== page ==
Mr. Hoon: I agree with the hon. Gentleman, who puts his position very well. The behaviour of those responsible for that appalling incident was nothing short of disgusting, and we all share the concern of the family involved, not least because they have been subject to so much attack and disruption for engaging in perfectly lawful activities. The Government believe passionately in the importance of science and of scientific progress. My right hon. Friend the Home Secretary has worked with the science Minister to ensure that this country continues to be a centre of excellence for scientific progress. If we fail in that, we will not have a competitive role in the 21st century. Science, competition and efficiency go hand in hand, and the Government are determined to support them.

Mr. Mark Lancaster (North-East Milton Keynes) (Con): Will the Secretary of State for Education and Skills come to the House next week to make a statement on the arrangements that are being put in place to ensure that university students across the land are able to graduate this summer, should the industrial action by university staff be taken? Can the Leader of the House also offer any reassurance to a constituent of mine who has been told only this week that her dissertation is unlikely to be marked this summer, and that she will therefore be unable to graduate?

Mr. Hoon: It is important that students who have worked hard—and even some of those who have not—have their examinations marked and therefore have the opportunity to graduate. This is a vital, difficult and sensitive time in young people's lives, and we would not want industrial action to jeopardise their prospects. I suppose I ought to declare that I am a former member of the Association of University Teachers. I remember once marching under a banner that caused utter confusion to the local population, as it read "Rectify the Anomaly". It was not the most immediately effective campaign slogan, and it caused a great deal of puzzlement. I think that equal puzzlement would be caused to any students who did not have their exams marked. It is always much better if these issues can be resolved by negotiation rather than by industrial action.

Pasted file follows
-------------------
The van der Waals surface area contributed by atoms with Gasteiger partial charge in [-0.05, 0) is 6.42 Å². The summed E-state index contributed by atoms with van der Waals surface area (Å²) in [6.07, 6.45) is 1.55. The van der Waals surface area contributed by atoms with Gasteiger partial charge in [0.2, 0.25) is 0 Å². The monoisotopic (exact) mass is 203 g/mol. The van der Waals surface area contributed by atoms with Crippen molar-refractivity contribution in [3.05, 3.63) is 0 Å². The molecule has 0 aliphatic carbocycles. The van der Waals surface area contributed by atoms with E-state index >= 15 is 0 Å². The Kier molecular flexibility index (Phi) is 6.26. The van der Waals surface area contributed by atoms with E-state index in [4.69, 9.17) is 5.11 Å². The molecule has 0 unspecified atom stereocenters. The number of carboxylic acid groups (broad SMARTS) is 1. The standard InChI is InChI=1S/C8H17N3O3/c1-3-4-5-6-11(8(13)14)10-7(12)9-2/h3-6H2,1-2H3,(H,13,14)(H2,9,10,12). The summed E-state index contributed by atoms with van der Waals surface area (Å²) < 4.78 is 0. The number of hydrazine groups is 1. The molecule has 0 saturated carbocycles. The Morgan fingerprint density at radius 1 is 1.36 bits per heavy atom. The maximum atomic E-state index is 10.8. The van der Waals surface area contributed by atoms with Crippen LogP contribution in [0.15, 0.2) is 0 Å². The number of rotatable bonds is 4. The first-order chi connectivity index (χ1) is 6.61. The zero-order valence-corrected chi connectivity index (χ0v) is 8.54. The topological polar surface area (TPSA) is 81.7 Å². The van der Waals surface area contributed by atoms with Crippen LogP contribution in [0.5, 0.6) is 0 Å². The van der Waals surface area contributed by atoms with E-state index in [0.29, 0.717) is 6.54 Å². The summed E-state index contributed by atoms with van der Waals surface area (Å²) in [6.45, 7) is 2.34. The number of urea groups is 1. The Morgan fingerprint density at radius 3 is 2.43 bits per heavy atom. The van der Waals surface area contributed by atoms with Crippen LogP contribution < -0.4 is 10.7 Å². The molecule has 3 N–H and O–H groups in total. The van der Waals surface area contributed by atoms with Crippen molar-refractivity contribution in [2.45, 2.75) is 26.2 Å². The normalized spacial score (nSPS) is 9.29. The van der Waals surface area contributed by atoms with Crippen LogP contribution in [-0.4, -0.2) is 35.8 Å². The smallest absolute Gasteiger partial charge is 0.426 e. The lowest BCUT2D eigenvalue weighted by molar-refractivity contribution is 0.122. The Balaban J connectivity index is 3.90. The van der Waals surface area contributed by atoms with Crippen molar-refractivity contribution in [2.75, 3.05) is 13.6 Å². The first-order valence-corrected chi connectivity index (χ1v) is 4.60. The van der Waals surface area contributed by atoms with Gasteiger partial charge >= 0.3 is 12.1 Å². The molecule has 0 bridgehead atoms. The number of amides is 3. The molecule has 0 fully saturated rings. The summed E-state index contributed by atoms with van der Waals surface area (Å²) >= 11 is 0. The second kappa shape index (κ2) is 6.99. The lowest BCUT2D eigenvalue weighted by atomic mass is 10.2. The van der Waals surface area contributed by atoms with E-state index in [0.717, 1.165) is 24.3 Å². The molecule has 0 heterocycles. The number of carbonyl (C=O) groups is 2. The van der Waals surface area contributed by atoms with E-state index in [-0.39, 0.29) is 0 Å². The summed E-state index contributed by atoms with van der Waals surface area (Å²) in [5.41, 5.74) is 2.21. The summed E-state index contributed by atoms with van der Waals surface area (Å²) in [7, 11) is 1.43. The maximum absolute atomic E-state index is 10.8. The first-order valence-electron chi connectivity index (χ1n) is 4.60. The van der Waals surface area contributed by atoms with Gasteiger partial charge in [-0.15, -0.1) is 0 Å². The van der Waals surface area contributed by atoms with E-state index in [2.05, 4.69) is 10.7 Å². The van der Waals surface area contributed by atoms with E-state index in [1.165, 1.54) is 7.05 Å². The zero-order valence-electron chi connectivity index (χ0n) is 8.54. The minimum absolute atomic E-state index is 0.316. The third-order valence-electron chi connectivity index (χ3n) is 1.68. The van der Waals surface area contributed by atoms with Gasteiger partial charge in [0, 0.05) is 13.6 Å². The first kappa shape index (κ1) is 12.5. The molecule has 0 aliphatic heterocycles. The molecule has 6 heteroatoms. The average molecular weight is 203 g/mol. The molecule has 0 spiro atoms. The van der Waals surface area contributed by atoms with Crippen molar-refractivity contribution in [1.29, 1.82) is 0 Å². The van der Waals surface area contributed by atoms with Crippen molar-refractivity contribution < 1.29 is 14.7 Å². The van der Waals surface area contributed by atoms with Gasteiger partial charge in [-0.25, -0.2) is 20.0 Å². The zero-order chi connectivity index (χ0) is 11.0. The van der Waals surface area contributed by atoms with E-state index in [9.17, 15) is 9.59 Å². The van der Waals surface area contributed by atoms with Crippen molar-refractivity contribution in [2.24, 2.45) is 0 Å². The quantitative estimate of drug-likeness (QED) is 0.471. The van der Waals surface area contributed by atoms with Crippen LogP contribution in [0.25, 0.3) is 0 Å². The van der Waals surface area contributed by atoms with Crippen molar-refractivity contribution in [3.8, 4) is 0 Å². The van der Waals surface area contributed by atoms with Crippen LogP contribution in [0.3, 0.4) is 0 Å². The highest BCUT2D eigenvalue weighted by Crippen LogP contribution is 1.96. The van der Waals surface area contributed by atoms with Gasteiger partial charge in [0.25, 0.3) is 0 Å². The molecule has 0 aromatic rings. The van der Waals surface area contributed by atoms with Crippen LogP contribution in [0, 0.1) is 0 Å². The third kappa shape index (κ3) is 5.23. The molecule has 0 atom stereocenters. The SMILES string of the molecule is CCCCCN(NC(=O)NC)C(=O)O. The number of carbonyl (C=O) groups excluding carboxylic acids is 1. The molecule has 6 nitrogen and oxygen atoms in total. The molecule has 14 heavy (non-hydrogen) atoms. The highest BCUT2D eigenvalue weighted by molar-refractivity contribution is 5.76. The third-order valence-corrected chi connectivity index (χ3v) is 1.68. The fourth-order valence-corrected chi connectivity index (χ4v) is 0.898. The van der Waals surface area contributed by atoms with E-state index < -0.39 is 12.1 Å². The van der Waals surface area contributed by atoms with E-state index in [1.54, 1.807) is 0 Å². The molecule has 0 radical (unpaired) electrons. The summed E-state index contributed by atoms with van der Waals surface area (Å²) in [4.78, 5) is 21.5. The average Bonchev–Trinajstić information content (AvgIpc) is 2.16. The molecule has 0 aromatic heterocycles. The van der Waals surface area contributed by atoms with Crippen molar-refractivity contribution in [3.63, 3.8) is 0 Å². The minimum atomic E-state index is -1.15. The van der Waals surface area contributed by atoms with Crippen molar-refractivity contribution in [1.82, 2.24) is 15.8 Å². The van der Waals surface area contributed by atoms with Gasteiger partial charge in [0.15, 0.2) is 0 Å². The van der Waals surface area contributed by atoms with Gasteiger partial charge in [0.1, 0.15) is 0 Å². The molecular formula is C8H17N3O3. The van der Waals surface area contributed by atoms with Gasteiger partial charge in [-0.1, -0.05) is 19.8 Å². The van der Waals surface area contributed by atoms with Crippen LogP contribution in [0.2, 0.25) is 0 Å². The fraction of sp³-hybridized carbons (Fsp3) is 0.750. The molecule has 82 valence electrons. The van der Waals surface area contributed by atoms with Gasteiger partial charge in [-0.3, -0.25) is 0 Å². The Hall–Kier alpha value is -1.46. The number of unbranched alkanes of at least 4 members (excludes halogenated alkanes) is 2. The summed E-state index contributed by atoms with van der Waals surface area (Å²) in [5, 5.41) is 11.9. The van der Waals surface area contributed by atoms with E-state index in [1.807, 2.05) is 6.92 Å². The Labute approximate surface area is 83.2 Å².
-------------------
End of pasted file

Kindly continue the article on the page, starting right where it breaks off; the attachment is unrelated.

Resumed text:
Philip Davies (Shipley) (Con): The Leader of the House might recall that I mentioned to him a while ago the case of Stephen Ayre, a convicted murderer who was released from prison on licence and abducted and raped a 10-year-old boy in my constituency. Stephen Ayre was told last week that he would spend the rest of his days behind bars, but it also emerged that although he had